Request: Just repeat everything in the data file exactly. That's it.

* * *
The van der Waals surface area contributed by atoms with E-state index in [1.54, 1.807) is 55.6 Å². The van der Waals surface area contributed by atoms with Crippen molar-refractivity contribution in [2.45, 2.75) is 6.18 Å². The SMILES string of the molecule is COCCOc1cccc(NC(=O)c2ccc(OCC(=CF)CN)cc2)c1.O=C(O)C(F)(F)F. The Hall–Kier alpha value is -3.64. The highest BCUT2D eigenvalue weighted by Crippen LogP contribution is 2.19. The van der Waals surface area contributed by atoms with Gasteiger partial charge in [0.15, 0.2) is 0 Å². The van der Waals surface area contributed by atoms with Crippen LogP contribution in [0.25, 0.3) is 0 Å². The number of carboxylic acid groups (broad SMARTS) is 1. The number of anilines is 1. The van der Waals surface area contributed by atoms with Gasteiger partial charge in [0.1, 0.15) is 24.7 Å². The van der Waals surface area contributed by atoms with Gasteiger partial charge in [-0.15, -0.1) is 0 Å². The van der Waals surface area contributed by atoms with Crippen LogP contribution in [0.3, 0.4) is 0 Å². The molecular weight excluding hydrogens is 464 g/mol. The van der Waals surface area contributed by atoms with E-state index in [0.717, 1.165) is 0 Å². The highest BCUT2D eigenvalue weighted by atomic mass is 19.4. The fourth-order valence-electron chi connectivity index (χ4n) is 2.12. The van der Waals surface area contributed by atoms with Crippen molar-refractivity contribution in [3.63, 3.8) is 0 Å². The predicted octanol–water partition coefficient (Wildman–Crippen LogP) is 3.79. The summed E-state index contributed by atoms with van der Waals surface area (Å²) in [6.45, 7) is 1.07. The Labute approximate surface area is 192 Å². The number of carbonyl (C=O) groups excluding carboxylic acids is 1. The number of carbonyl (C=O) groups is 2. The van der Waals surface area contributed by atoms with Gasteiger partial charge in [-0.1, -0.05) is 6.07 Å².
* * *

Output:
The van der Waals surface area contributed by atoms with E-state index in [1.54, 1.807) is 55.6 Å². The van der Waals surface area contributed by atoms with Crippen molar-refractivity contribution in [2.45, 2.75) is 6.18 Å². The SMILES string of the molecule is COCCOc1cccc(NC(=O)c2ccc(OCC(=CF)CN)cc2)c1.O=C(O)C(F)(F)F. The Hall–Kier alpha value is -3.64. The highest BCUT2D eigenvalue weighted by Crippen LogP contribution is 2.19. The van der Waals surface area contributed by atoms with Gasteiger partial charge in [0.15, 0.2) is 0 Å². The van der Waals surface area contributed by atoms with Crippen LogP contribution in [0.25, 0.3) is 0 Å². The number of carboxylic acid groups (broad SMARTS) is 1. The number of anilines is 1. The van der Waals surface area contributed by atoms with Gasteiger partial charge in [0.1, 0.15) is 24.7 Å². The van der Waals surface area contributed by atoms with Gasteiger partial charge in [-0.15, -0.1) is 0 Å². The van der Waals surface area contributed by atoms with Crippen LogP contribution in [0.3, 0.4) is 0 Å². The molecular weight excluding hydrogens is 464 g/mol. The van der Waals surface area contributed by atoms with E-state index in [0.717, 1.165) is 0 Å². The highest BCUT2D eigenvalue weighted by atomic mass is 19.4. The fourth-order valence-electron chi connectivity index (χ4n) is 2.12. The van der Waals surface area contributed by atoms with Crippen molar-refractivity contribution in [3.63, 3.8) is 0 Å². The predicted octanol–water partition coefficient (Wildman–Crippen LogP) is 3.79. The summed E-state index contributed by atoms with van der Waals surface area (Å²) in [6.45, 7) is 1.07. The Labute approximate surface area is 192 Å². The number of carbonyl (C=O) groups excluding carboxylic acids is 1. The number of carbonyl (C=O) groups is 2. The van der Waals surface area contributed by atoms with Gasteiger partial charge in [-0.1, -0.05) is 6.07 Å².